## Texify: Hands-Free EECS 203 Templates 📓

#### A tool to help kick-start EECS 203 assignments.

or: documenting the process of developing of one of my very first projects

The winter of my freshman year, I took Discrete Mathematics (EECS 203 at Michigan). From a professor’s recommendation, I also started to learn LaTeX.

If you don’t know, LaTeX is a complicated but powerful document markup language. It’s used as the standard in countless academic papers. Also in tedious homework assignments.

Below, you can see an example of a typical EECS 203 assignment.

Learning to use LaTeX was hard - even making the boilerplate takes a decent chunk of time. I wanted to find a way to minimize the busy-work so that I can spend more time on the assignment.

Here’s an example of bare-bones LaTeX boilerplate

\documentclass{article}
\usepackage{graphicx}

\begin{document}

\title{Introduction to \LaTeX{}}
\author{Author's Name}

\maketitle

\begin{abstract}
The abstract text goes here.
\end{abstract}

\section{Introduction}
Here is the text of your introduction.

\label{simple_equation}
\alpha = \sqrt{ \beta }

\begin{figure}
\centering
\includegraphics[width=3.0in]{myfigure}
\caption{Simulation Results}
\label{simulationfigure}
\end{figure}

\section{Conclusion}

\end{document}


Which looks like this:

When considering the assignment, the main challenge was to extract the problem features from the .pdf

I found a tool online called tabula that can parse data tables in pdf files, as well as a python wrapper to convert the table into Pandas. Perfect.

LaTeX, like most coding languages, is picky. There are two main “environments” - math and text. There are some math symbols that can only be used in math mode. For example, \$ do \sum math

Since this is only for extraction and display purposes, most symbols can be simply removed:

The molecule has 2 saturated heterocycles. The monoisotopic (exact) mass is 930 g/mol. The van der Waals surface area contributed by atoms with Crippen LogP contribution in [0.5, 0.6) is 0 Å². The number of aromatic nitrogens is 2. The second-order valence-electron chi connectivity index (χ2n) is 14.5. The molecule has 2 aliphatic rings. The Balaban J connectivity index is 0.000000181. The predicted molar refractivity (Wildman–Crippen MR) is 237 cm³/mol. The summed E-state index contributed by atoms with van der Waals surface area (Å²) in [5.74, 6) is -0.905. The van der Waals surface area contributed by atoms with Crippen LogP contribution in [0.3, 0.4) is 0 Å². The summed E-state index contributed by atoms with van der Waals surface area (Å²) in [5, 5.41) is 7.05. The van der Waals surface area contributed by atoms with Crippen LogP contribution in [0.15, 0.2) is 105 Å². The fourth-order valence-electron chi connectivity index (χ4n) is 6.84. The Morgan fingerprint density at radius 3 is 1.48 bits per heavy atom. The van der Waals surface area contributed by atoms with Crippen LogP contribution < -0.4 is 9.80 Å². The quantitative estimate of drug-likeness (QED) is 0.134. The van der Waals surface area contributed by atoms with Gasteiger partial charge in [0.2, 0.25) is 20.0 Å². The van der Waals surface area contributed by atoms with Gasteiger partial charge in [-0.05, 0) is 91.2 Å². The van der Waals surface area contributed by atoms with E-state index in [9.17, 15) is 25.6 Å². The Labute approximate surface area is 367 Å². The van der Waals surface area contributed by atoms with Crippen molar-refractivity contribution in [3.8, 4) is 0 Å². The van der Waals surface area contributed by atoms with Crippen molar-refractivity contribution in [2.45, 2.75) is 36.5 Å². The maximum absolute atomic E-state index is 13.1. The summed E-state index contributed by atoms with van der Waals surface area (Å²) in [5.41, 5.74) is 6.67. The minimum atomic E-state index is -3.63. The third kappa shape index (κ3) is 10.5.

for c in r"""."'^“”/√_""":
df['Problem'] = df['Problem'].str.replace(c, '')


Regular expressions and splitting can be used to parse out the pandas rows

# Extract numbers and problem
df['Number'] = df['Problem'].str.extract('(^\d+\.?\d*)', expand=False)
df['Parts'] = df['Problem'].str.extract('^\d+\.?\d*\s*([a-z,]+)', expand=False)

# Split 'Parts' by comma into a list
df['Parts'] = df['Parts'].str.split(",")


Now, I had all of my material. I just needed a way to write it. I made my own hacky syntax for templating: if the line contained !split, then write the problem data.

Note: more advanced templating using engines, which I have not been aware of, such as Jinja2 or Liquid could have been used.

def write_tex(df, template_path, output_dir, output_file):
"""Write new output file with dataframe and template.txt"""
output = open(os.path.join(output_dir, output_file), 'w')

# Write output file
with open(template_path, 'r') as template:
for line in template:
if line == "!split\n":
for i in df.index:
output.write(make_problem(df["Points"][i],
df["Section"][i],
df["Number"][i],
df["Problem"][i],
df["Parts"][i]))
else:
output.write(line)
output.close()


Putting it all together with attractive boilerplate LaTeX, the program spits out

\begin{document}

\title{ EECS 203: Discrete Mathematics \\
Homework [Homework Number] (Winter 2017)}
\date{Due: Now}
\author{[Name]}

\maketitle

\begin{questions}

%%%%%%%%%%%%%%%%%%%%%%%%%%%%%%%%%%%%%%%%%%%%%%%%%%%%%%%%%%%%%%%%%%%%%%%%%%%%%%%%%%%%
%%%%%%%%%%%%%%%%%%%%%%%%%%%%%%%%%%%%%%%%%%%%%%%%%%%%%%%%%%%%%%%%%%%%%%%%%%%%%%%%%%%%
\question[1.0] Section 9.2 Problem 12 \\
“What do you obtain when you apply...”
\begin{solution}\\

\end{solution}
%%%%%%%%%%%%%%%%%%%%%%%%%%%%%%%%%%%%%%%%%%%%%%%%%%%%%%%%%%%%%%%%%%%%%%%%%%%%%%%%%%%%
%%%%%%%%%%%%%%%%%%%%%%%%%%%%%%%%%%%%%%%%%%%%%%%%%%%%%%%%%%%%%%%%%%%%%%%%%%%%%%%%%%%%

.
.
. Questions here
.
.

\end{questions}

\end{document}



which will look like this